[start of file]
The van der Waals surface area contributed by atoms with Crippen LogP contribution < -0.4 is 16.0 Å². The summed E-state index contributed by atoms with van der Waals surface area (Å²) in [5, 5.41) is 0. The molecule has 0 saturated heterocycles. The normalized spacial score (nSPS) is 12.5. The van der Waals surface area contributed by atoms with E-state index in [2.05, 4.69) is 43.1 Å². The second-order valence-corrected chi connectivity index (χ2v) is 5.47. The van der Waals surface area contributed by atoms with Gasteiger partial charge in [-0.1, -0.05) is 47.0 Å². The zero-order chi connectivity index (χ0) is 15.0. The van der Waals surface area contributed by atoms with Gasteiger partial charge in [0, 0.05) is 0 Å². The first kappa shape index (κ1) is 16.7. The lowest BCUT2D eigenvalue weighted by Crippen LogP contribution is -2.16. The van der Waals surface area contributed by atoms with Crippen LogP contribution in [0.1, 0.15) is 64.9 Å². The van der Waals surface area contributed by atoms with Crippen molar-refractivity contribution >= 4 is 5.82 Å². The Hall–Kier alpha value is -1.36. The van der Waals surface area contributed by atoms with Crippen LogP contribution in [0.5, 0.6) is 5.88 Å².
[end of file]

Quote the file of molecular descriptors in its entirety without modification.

The van der Waals surface area contributed by atoms with Crippen LogP contribution < -0.4 is 16.0 Å². The summed E-state index contributed by atoms with van der Waals surface area (Å²) in [5, 5.41) is 0. The molecule has 0 saturated heterocycles. The normalized spacial score (nSPS) is 12.5. The van der Waals surface area contributed by atoms with E-state index in [2.05, 4.69) is 43.1 Å². The second-order valence-corrected chi connectivity index (χ2v) is 5.47. The van der Waals surface area contributed by atoms with Gasteiger partial charge in [-0.1, -0.05) is 47.0 Å². The zero-order chi connectivity index (χ0) is 15.0. The van der Waals surface area contributed by atoms with Gasteiger partial charge in [0, 0.05) is 0 Å². The first kappa shape index (κ1) is 16.7. The lowest BCUT2D eigenvalue weighted by Crippen LogP contribution is -2.16. The van der Waals surface area contributed by atoms with Crippen LogP contribution in [0.1, 0.15) is 64.9 Å². The van der Waals surface area contributed by atoms with Crippen molar-refractivity contribution >= 4 is 5.82 Å². The Hall–Kier alpha value is -1.36. The van der Waals surface area contributed by atoms with Crippen LogP contribution in [0.5, 0.6) is 5.88 Å².